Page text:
Friday, April 23, 2010

Risotto-Style Barley with Citrus and Arugula

This is a delicious and creamy risotto. A first for me making a risotto from anything but Arborio rice but the barley is really nice. I love barley so I figured I would not be disappointed. I unfortunately did not have any arugula so I substituted with baby spinach. I'm sure the bitterness of the arugula would have been a great contrast to the citrus so I will make sure I have some arugula next time.


  • 3 tablespoons butter
  • 1 yellow onion, chopped
  • 1 or 2 shallots, chopped
  • 3 cloves garlic, chopped
  • 1 teaspoon fine-grain sea salt
  • 2 cups lightly pearled barley
  • 1 cup good—quality dry white wine
  • 6 cups water
  • 1 orange
  • Grated zest of 1 lemon
  • 1/2 cup freshly grated Parmesan cheese
  • 1/2 cup crème fraiche or sour cream
  • 2 big handfuls arugula, coarsely chopped
  • Handful of chopped toasted walnuts, for garnish

  1. Heat the butter in a large, heavy saucepan over medium heat, then add the onion, shallots, garlic, and salt and sauté, stirring constantly, for about 4 minutes, or until the onion begins to soften.
  2. Add the barley to the pot and stir until coated with a nice sheen, then add the white wine and simmer for 3 or 4 minutes, until the barley has absorbed the liquid a bit. Adjust the heat to maintain a gentle, active simmer.
  3. In increments, add about 6 cups of water, i cup at a time, letting the barley absorb most of the liquid between additions; this should take around 40 minutes altogether. Stir regularly, because you don’t want the grains on the bottom of the pan to scorch. You will know when the barley is cooked because it won’t offer up much resistance when chewing (it will, however, be chewier than Arborio rice). I think this risotto is better on the brothy side, so don’t worry if there is a bit of unabsorbed liquid in the pot.
  4. Meanwhile, grate the zest of the orange, then peel and segment the orange. Cut the segments in half, reserving any juices that leak out. When the barley is tender, stir in the orange zest, segments and juice, lemon zest, Parmesan, and crème fraiche. Taste and adjust the seasoning if need be, then stir in the arugula. Garnish with the toasted walnuts before serving.

Thursday, April 15, 2010

Crunchy Slaw Salad

I had about three-quarters of a head of green cabbage left over from a stir fry that I needed to use up. I decided that this Crunchy Slaw Salad would be a perfect way to use it up because it is a beautiful day so we will barbeque some chicken to go with it. I have only made slaw salads like this with mayonnaise so this is a really nice change. The dressing is awesome. It is just like that creamy vinaigrette you get with teriyaki take-out. I wish I had some fish because this slaw would be amazing on fish tacos.


Creamy Vinaigrette

  • 2 tablespoons apple cider vinegar
  • Juice of 1 lemon
  • Fine-grain sea salt and freshly ground black pepper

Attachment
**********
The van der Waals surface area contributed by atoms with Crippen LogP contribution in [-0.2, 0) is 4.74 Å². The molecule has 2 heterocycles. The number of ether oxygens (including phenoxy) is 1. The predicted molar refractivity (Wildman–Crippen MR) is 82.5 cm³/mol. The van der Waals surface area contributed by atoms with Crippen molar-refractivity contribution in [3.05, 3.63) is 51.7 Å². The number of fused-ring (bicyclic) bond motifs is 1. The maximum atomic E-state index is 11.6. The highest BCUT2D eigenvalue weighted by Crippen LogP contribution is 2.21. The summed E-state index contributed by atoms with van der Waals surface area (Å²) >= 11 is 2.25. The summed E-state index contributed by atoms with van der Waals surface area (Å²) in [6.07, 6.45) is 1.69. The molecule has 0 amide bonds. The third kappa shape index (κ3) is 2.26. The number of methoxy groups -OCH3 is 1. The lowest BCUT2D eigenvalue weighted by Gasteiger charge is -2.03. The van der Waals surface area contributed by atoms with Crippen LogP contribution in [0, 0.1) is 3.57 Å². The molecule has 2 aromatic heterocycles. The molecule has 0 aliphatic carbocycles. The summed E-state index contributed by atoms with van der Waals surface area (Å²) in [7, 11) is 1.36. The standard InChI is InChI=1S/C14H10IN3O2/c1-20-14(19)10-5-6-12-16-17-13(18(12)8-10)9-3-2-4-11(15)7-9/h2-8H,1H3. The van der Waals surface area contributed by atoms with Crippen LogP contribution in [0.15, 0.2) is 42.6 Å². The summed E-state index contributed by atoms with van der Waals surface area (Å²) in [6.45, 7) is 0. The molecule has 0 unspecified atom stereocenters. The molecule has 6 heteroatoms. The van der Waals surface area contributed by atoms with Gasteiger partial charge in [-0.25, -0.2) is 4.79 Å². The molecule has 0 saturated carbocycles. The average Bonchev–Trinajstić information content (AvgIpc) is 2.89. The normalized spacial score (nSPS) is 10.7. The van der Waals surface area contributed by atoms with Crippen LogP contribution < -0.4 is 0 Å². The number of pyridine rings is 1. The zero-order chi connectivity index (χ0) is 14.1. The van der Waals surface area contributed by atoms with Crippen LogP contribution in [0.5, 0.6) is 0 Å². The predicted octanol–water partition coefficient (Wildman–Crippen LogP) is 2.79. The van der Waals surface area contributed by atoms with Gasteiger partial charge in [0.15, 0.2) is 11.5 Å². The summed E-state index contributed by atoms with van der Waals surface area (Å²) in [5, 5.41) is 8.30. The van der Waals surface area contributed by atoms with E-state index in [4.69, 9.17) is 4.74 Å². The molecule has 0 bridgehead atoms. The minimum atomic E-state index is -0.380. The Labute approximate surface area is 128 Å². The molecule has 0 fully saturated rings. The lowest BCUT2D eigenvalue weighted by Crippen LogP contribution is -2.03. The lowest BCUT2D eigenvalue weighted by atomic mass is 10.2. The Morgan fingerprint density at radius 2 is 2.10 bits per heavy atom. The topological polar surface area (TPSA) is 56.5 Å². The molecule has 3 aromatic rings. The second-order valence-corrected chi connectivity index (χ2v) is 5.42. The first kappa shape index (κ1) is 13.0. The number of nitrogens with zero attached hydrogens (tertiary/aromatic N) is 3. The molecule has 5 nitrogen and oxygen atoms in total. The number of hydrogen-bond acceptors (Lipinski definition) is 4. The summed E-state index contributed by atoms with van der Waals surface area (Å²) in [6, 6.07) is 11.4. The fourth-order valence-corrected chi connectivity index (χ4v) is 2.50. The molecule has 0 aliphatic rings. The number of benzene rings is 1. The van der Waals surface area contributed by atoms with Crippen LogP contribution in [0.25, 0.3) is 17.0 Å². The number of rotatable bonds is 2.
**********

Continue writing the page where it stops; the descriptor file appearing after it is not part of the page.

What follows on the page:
• ½ cup extra-virgin olive oil
  • Splash of heavy cream


  • 1 extra-crisp apple, peeled and cored
  • 1 big squeeze of lemon juice
  • 1 small Savoy cabbage ( I just had regular green cabbage but Savoy would be even better)
  • 1 cup chopped toasted walnuts


To make the dressing, whisk the apple cider and lemon juice together in a small bowl, season with a few pinches of salt and a couple grinds of pepper, then gradually whisk in the olive oil followed by the cream. Set aside.

Shred the apple on the large holes of a box greater, then put the shreds in a bowl of cold water with the squeeze of lemon; this will keep the apple from browning. Cut the cabbage into quarters and core each section, then cut them into a very fine chiffonade. Just before serving, drain the apples and toss with the cabbage, walnuts, and dressing in a large bowl. Taste and adjust the seasoning if needed Serve immediately.

Serves 4-6

Recipe from Heidi Swanson's Super Natural Cooking.

Thursday, April 8, 2010

Pineapple Glazed Ham

This is a great ham recipe. I found the recipe on Epicurious and it has a rating of 4 out of 4 'forks' and I have to agree. I have made it a few time now and just made it for Easter again this year. I love the pineapple on it. I could do without the cherries but they do make the pineapple rings stay on easier. This one is a must try.


  • 1 smoked bone-in Virginia ham (14 to 16 pounds)
  • 4 cups pineapple juice
  • 1-inch piece fresh ginger, peeled and sliced
  • 4 cloves of garlic, peeled and smashed
  • 12 to 16 whole cloves
  • 1/4 cup Dijon mustard
  • 1 cup light-brown sugar
  • About 10 pineapple rings
  • About 10 maraschino cherries

  • Directions

    1. Combine the pineapple juice, ginger, and garlic in a saucepan. Bring to a boil, reduce the heat to medium-low and simmer 25 minutes, reducing the liquid by half (to 2 cups). Strain and reserve.

    2. Preheat the oven to 350°F.

    3. Carefully trim the thick rind and all but 1/4 inch of fat from the surface of the ham. With a sharp knife, score a diamond pattern and insert the cloves at the crossed points of the diamonds.

    4. Set the ham in a shallow baking pan. Brush the mustard all over the top. Pat the sugar atop the mustard.

    5. Starting at the butt end, decoratively arrange the pineapple rings, securing with cherries and toothpicks in the centers, working toward the bone. Pour the reserved pineapple juice into the bottom of the pan and place in the oven.

    6. Bake for 1 1/2 hours, basting every 15 minutes.

    7. When the ham is done, place it on a serving platter and let rest for 15 minutes. Carve into thin slices, beginning at the butt end. Serve warm with pan sauce alongside. Remove the pineapple slices and cherries as you carve and serve them with the ham.

    Recipe from Epicurious.

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